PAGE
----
Federal Judges Issue Decisions Regarding Safety-Net Provider Drug Dispensing Methods
Over the past two weeks, federal judges have issued decisions that directly impact the health and safety of underserved communities and the safety-net providers that serve them. Each decision regards whether safety-net providers are entitled to use pharmacies that are not located at the provider’s physical location (“contract pharmacies”) to dispense drugs at locations convenient for their patients, who often live in vulnerable communities. Thus far, the majority of judges have determined that the 340B statute permits safety-net providers to use contract pharmacies and that drug companies may not circumvent their statutory obligation to offer 340B prices by placing unilateral restrictions on 340B prices.
Judge Sarah Barker, in the U.S. District Court for the Southern District of Indiana, rejected Eli Lilly’s 340B price restrictions on drugs dispensed at contract pharmacies and upheld HRSA’s view that drug manufactures may not place any restrictions or conditions on their 340B pricing obligations. She decided that “the fairest and most reasonable interpretation of the 340B statute would not authorize drug manufacturers to impose unilateral restrictions on the distribution of the drugs that would frustrate Congress’ manifest purpose in enacting the statute.” Similarly, Judge Freda Wolfson, in the U.S. District Court for the District of New Jersey, decided that Novo Nordisk and Sanofi cannot “unilaterally impose restrictions on [their obligation to offer 340B prices] to covered entities and that [the two drug companies’] restrictive policies must cease.” These two judges issued decisions impacting three drug companies’ lawsuits to challenge the safety-net providers’ use of contract pharmacies. Both judges recognized that Congress considered limiting the ability of safety-net providers to dispense drugs to their patients to on-site pharmacies only and that Congress specifically chose not to pass a law restricting how safety-net providers distribute drugs to their vulnerable patients. Instead, Congress gave the Nation’s healthcare safety-net broad latitude to choose how they care for the underserved communities they serve.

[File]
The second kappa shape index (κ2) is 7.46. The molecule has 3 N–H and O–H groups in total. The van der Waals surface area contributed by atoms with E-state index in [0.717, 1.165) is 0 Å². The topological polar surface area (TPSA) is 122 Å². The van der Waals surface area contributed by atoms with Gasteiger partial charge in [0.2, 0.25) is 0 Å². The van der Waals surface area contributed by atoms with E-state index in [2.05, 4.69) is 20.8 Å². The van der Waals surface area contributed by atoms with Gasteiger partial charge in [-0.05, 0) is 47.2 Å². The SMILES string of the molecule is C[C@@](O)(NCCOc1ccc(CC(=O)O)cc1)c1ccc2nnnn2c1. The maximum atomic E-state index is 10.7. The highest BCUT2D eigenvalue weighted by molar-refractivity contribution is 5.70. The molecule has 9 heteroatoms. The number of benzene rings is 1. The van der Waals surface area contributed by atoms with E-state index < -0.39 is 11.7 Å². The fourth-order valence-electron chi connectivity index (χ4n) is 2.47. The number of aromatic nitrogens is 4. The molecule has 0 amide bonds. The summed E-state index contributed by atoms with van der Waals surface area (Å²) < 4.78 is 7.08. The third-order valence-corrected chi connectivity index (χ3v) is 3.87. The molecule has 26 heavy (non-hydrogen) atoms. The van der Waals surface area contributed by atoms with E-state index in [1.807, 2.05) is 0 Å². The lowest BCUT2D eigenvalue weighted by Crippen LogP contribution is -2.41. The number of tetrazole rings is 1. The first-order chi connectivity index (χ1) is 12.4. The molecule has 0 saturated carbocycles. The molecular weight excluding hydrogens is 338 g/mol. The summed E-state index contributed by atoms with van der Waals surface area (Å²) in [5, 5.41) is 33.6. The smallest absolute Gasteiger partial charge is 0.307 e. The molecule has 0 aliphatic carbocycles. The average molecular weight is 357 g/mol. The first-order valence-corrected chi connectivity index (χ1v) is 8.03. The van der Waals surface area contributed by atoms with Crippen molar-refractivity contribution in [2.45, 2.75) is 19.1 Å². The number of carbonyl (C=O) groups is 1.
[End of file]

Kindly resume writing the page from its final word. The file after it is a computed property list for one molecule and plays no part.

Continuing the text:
In stark contrast to the decisions issued by these two more senior judges, Judge Dabney Friedrich in the U.S. District Court for the District of Columbia issued a decision in a consolidated lawsuit brought by Novartis and United Therapeutics. She decided that HRSA’s interpretation of the statute, that manufacturers cannot impose any 340B pricing restrictions, is incorrect. The judge ruled that Congress must either amend the 340B statute or HRSA must issue a formal regulation or a well-developed legal theory justifying enforcement against the specific 340B pricing restrictions issued by United Therapeutics and Novartis.
Given the high-cost and administrative burden of owning and operating an on-site pharmacy, many safety-net providers have and continue to rely on contract pharmacies to distribute drugs to their patients and obtain 340B savings. Instead of investing hundreds of thousands of dollars to establish on-site pharmacies, the Nation’s safety-net providers focus on using their limited resources to care for their vulnerable and underserved communities.